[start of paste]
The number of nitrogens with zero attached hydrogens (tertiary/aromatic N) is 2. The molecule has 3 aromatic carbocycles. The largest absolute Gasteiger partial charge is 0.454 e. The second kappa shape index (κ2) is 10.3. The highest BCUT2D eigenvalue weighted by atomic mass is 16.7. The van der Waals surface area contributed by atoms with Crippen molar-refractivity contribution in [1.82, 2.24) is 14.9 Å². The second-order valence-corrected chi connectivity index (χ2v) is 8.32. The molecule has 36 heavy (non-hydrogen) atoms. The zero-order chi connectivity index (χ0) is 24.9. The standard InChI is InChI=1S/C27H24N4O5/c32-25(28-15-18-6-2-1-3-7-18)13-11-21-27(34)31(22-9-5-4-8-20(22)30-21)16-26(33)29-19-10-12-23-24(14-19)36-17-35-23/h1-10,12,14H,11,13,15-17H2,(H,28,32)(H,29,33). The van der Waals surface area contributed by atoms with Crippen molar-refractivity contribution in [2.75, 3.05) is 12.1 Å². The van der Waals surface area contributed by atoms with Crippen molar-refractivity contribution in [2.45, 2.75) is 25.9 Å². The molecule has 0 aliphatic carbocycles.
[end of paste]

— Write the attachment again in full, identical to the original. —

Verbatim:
The number of nitrogens with zero attached hydrogens (tertiary/aromatic N) is 2. The molecule has 3 aromatic carbocycles. The largest absolute Gasteiger partial charge is 0.454 e. The second kappa shape index (κ2) is 10.3. The highest BCUT2D eigenvalue weighted by atomic mass is 16.7. The van der Waals surface area contributed by atoms with Crippen molar-refractivity contribution in [1.82, 2.24) is 14.9 Å². The second-order valence-corrected chi connectivity index (χ2v) is 8.32. The molecule has 36 heavy (non-hydrogen) atoms. The zero-order chi connectivity index (χ0) is 24.9. The standard InChI is InChI=1S/C27H24N4O5/c32-25(28-15-18-6-2-1-3-7-18)13-11-21-27(34)31(22-9-5-4-8-20(22)30-21)16-26(33)29-19-10-12-23-24(14-19)36-17-35-23/h1-10,12,14H,11,13,15-17H2,(H,28,32)(H,29,33). The van der Waals surface area contributed by atoms with Crippen molar-refractivity contribution in [2.75, 3.05) is 12.1 Å². The van der Waals surface area contributed by atoms with Crippen molar-refractivity contribution in [2.45, 2.75) is 25.9 Å². The molecule has 0 aliphatic carbocycles.